celebs

Rep. Swalwell Mistaken for Actor Jerry O’Connell
Congressman tweets #sorrynotsorry over the confusion

Rep. Eric Swalwell, D-Calif., was confused for actor Jerry O'Connell by people on Twitter. (Tom Williams/CQ Roll Call file photo)

Rep. Eric Swalwell was confused for actor Jerry O’Connell during Monday’s House Intelligence Committee hearing.

The high-profile hearing over Russian meddling in the 2016 election attracted a lot of casual viewers who pointed out the resemblance between the actor and the congressman.

Opinion: Trump, Yul Brynner and a Results-Free Presidency
Like the King of Siam, Trump is lionized by his fans as ‘a man who tries’

In President Donald Trump’s world, talking a good game matters more than tangible accomplishments, Shapiro writes. (Tom Williams/CQ Roll Call file photo)

At the core of Donald Trump’s Friday press conference with Angela Merkel was a theme that he has been harping on since he became a candidate — America is being played for a patsy on the global stage.

Sure, now that he is president, Trump feels compelled to ritualistically affirm his “strong support for NATO.” But at the press conference, a German reporter challenged Trump over his “isolationist policy.” The president pointedly responded, “The United States has been treated very, very unfairly by many countries over the years. And that’s going to stop. But I’m not an isolationist.”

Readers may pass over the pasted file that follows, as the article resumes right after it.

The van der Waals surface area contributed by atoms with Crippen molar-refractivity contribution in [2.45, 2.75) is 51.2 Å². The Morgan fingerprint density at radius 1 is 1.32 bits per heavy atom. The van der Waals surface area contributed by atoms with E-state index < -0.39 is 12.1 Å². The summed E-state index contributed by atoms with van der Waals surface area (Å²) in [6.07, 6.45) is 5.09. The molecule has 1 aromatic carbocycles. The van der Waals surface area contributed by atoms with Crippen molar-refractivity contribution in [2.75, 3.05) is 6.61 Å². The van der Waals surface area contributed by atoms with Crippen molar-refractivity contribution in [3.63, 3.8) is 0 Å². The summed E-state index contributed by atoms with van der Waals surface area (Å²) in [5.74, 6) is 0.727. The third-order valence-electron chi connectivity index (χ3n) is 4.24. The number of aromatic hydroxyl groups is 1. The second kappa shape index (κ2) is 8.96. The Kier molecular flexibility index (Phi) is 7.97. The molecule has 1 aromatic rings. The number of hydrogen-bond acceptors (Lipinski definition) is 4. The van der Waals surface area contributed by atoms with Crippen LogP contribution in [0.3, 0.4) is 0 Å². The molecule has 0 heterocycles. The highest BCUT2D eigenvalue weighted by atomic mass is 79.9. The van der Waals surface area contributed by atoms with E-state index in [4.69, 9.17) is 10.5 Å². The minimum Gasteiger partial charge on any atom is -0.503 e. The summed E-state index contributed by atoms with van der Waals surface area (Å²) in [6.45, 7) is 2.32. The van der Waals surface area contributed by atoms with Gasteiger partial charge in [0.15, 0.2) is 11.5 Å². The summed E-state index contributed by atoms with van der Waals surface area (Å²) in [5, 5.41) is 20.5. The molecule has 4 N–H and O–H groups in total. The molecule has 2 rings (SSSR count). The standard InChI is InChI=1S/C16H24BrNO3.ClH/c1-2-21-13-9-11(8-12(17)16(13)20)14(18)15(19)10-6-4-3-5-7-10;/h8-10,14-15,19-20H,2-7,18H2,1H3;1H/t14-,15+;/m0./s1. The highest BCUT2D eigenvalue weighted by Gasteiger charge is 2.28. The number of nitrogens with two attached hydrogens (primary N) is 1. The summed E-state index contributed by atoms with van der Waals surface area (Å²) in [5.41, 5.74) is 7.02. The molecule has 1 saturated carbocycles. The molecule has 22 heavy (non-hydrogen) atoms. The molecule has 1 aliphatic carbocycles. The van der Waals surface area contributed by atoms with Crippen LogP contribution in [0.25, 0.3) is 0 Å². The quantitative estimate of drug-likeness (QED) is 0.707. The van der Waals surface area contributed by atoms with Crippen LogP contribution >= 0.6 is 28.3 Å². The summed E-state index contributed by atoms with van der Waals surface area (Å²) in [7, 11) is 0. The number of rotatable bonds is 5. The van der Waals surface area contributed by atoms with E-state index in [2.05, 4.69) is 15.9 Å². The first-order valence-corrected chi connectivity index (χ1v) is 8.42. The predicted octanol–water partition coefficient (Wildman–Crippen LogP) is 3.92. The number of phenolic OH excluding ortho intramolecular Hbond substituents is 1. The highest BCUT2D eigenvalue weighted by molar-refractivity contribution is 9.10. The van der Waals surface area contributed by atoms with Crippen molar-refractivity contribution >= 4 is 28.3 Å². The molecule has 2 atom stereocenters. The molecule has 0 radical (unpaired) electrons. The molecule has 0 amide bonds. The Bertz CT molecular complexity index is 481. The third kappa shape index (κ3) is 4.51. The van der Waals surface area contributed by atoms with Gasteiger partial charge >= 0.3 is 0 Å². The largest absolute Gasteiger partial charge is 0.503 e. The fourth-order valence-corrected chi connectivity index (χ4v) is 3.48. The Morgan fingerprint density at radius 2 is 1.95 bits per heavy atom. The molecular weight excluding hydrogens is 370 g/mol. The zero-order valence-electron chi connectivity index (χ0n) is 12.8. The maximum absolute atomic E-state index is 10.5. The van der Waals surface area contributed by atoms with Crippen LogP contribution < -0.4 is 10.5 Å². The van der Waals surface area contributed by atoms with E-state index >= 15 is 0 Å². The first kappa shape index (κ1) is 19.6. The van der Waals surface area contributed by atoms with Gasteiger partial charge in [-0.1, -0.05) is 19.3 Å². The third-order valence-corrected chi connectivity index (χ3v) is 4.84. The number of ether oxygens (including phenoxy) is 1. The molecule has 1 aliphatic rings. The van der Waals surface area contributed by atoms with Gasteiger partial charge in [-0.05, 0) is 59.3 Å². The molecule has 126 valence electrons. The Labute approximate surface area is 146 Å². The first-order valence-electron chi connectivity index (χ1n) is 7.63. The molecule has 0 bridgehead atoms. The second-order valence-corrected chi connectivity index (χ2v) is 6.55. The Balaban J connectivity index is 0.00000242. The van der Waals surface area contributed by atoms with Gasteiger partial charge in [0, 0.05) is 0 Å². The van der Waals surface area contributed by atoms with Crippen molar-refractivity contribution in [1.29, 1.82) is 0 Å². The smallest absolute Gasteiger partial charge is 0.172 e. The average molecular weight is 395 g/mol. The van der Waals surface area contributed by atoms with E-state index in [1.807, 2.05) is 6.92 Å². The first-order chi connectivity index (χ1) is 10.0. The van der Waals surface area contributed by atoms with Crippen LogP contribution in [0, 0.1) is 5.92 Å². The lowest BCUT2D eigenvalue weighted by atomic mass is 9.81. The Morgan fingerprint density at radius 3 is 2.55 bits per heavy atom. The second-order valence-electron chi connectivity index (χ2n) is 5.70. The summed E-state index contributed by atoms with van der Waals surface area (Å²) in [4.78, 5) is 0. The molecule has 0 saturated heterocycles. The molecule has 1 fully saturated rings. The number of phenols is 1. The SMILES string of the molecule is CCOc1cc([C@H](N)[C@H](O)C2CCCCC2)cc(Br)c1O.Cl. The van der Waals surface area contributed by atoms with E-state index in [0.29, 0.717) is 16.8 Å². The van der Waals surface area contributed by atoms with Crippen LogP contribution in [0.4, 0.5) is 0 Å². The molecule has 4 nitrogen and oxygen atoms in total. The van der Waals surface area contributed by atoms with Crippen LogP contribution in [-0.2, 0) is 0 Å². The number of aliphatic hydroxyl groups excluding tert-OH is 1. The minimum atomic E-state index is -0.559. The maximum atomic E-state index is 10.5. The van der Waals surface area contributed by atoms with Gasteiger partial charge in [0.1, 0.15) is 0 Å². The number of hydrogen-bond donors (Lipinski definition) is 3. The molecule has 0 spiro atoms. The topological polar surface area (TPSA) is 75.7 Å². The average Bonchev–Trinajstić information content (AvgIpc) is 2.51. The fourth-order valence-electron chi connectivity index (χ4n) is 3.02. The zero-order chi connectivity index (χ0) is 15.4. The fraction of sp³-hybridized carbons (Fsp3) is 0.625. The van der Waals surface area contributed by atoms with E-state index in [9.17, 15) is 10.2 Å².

Ashton Kutcher’s Lovefest With the Senate Foreign Relations Committee
Actor speaks on his organization’s efforts to stop human trafficking

Actor Ashton Kutcher, co-founder of Thorn: Digital Defenders of Children, prepares to testify during the Senate Foreign Relations Committee. (Bill Clark/CQ Roll Call)

Everyone agreed on two things in the Senate Foreign Relations Committee: Human trafficking should be stopped and Ashton Kutcher should be swooned over.

The actor, co-founder of Thorn: Digital Defenders of Children, an organization that works to combat human trafficking, testified at the committee’s Ending Modern Slavery: Building on Success hearing on Wednesday.

Word on the Hill: Ashton Kutcher Meets Bob Corker
Save the date for black history in D.C.

Chairman Bob Corker and the Senate Foreign Relations Committee will hear testimony from a celebrity today. (Tom Williams/CQ Roll Call file photo)

Sen. Bob Corker, R-Tenn., will welcome actor Ashton Kutcher to Capitol Hill today to testify before the Senate Foreign Relations Committee about U.S. efforts to end modern slavery.

The “That ’70s Show” star is a co-founder of Thorn: Digital Defenders of Children, an organization that works to combat human trafficking. The hearing precedes the END IT Movement’s fifth annual “Shine a Light on Slavery” day on Feb. 23.

Word on the Hill: Love Is in the Air
Puppies and friends of national service

On Valentine’s Day 2005, California Sen. Barbara Boxer received about 4,000 roses in her Hart building office from supporters. Boxer donated the flowers to injured military members at Walter Reed Naval Hospital in Bethesda Maryland. (CQ Roll Call file photo)

Happy Valentine’s Day!

Snap a photograph and tweet @HeardontheHill or email HOH@rollcall.com if you see anyone around Capitol Hill receiving a Valentine’s Day gift.

Celebrating Black History Month With Added Resonance
Obama retirement, record number of black lawmakers mark 2017